Tom and Doug with cut timbers for barn.

We nailed down a few more details with Tom and last week he ordered 250 pieces of Douglas fir from a company near Port Orford, Oregon. Major milestone! Lots is going to be happening—in Oregon and New Hampshire—over the next several months.


Fine grain  and warm color of Douglas fir.
Douglas fir (named after Scottish botanist and explorer David Douglas) is a beautiful and strong large conifer (up to 250 feet tall) grown in a small area of the American northwest. We are going to be getting really into the Doug fir!


Friday, October 2, 2015

Grass: The Down and Dirty

Last fall, before the logging. (All photos by author.) 
In our vision of a dream home, there is no lawn, but native trees, shrubs, moss, and wildflowers, au naturel. Having lived in New Jersey for decades and being busy professional folk, we paid plenty to landscapers to weekly whack away at grass and weed with multiple loud machines. The pleasure of a newly mown lawn is fleeting; the impact on the checkbook is not. Our no-lawn goal seemed like a no brainer, its New Hampshire and we have lots of trees. Well, maybe too many trees. Trees block views and a few had to go.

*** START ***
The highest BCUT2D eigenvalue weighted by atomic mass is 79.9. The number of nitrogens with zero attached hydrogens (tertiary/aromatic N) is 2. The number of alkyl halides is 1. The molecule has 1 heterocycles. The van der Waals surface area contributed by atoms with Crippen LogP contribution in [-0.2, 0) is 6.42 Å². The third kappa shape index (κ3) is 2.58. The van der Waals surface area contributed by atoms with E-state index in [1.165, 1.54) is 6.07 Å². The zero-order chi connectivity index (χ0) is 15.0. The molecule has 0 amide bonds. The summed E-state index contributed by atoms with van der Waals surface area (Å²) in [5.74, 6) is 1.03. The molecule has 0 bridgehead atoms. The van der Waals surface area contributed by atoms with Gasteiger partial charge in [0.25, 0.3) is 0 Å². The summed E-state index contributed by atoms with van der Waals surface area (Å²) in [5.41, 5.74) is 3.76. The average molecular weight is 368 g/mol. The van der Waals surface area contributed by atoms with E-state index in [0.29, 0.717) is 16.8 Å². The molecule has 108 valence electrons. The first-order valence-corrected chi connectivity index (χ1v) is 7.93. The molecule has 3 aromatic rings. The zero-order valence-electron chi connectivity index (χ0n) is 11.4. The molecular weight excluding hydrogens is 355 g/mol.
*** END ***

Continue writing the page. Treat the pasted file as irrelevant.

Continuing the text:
Painting by Canadian artist Emily Carr.






The first time that logger Steve came to cut we
were very conservative—leave this tree, this tree, this one, don’t even think of cutting over there (color-coded surveyors’ tape came in handy). As we got to see the lay of the land we discovered a surveyor’s map (scale 1” to 100’) can’t reveal the undulating micro slopes. To clear a swath for the barn that didn’t entail a walk-out basement, the logger was called back, plans were changed, more trees cut. Result: the barn is on level land and now we also have lots of beautiful bare earth we need to protect from erosion. Excavator Dave says to throw a little conservation mix seed on it; it’s excellent for erosion control and attracting deer to graze. Again, no problem. It’s fall; we’ll just go to the local hardware store and pick some up. Easier said than done.

Home site will be in front of trees in foreground and a little to left. 
Canaan Hardware is sold out; West Lebanon Tractor Supply Company (TSC) on the phone says they are sold out. We head out on a quest. It’s like we are seeking rare tickets for a Josh Grobin concert; we want it! And yet there is no conservation mix to be had. Resourceful New Englanders that we are (albeit recent ones, my stock is Pennsylvanian, Doug hails from Canada) we will make our own—a cuvee of grass seeds to approximate conservation blend (35% red fescue, 25% tall fescue, 15% annual ryegrass, 12% perennial ryegrass, 10% Kentucky bluegrass, and 3% white clover). For comparison, the formula  of the more easily procured contractor’s mix is 30% red fescue, 30% annual ryegrass, 30% perennial ryegrass, and 10% tall fescue.

There seems to be a lot of hype in grass seed these days. High-end seed sold in Home Depot (HD) as high-performance is 95% NOT seeds but enhancements (fluff?) that hold moisture and supposedly help the seed take hold. Yet another seed package on an adjacent shelf for a similarly expensive variety touts there are no additives. Confused? I am.



Meadow seeded.